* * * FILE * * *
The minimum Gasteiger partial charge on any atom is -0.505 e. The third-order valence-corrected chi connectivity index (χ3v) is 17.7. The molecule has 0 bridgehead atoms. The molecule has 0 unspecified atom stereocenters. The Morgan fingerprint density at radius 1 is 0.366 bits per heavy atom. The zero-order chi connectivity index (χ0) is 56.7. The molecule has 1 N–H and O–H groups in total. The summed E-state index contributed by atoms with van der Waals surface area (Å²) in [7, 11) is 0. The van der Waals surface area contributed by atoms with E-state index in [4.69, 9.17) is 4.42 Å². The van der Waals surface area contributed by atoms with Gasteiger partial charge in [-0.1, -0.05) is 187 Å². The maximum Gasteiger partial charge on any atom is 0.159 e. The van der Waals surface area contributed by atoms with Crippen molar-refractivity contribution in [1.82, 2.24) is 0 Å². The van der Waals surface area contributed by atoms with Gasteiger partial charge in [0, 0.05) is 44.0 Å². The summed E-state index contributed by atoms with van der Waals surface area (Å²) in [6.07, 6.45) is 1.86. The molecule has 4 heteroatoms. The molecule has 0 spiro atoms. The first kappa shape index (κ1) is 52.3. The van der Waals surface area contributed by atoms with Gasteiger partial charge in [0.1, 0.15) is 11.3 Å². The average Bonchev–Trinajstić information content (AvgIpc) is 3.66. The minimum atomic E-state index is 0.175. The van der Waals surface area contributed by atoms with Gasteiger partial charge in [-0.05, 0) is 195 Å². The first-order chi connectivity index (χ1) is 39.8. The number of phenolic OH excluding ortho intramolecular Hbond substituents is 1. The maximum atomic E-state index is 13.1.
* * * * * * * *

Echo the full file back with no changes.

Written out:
The minimum Gasteiger partial charge on any atom is -0.505 e. The third-order valence-corrected chi connectivity index (χ3v) is 17.7. The molecule has 0 bridgehead atoms. The molecule has 0 unspecified atom stereocenters. The Morgan fingerprint density at radius 1 is 0.366 bits per heavy atom. The zero-order chi connectivity index (χ0) is 56.7. The molecule has 1 N–H and O–H groups in total. The summed E-state index contributed by atoms with van der Waals surface area (Å²) in [7, 11) is 0. The van der Waals surface area contributed by atoms with E-state index in [4.69, 9.17) is 4.42 Å². The van der Waals surface area contributed by atoms with Gasteiger partial charge in [-0.1, -0.05) is 187 Å². The maximum Gasteiger partial charge on any atom is 0.159 e. The van der Waals surface area contributed by atoms with Crippen molar-refractivity contribution in [1.82, 2.24) is 0 Å². The van der Waals surface area contributed by atoms with Gasteiger partial charge in [0, 0.05) is 44.0 Å². The summed E-state index contributed by atoms with van der Waals surface area (Å²) in [6.07, 6.45) is 1.86. The molecule has 4 heteroatoms. The molecule has 0 spiro atoms. The first kappa shape index (κ1) is 52.3. The van der Waals surface area contributed by atoms with Gasteiger partial charge in [0.1, 0.15) is 11.3 Å². The average Bonchev–Trinajstić information content (AvgIpc) is 3.66. The minimum atomic E-state index is 0.175. The van der Waals surface area contributed by atoms with Gasteiger partial charge in [-0.05, 0) is 195 Å². The first-order chi connectivity index (χ1) is 39.8. The number of phenolic OH excluding ortho intramolecular Hbond substituents is 1. The maximum atomic E-state index is 13.1.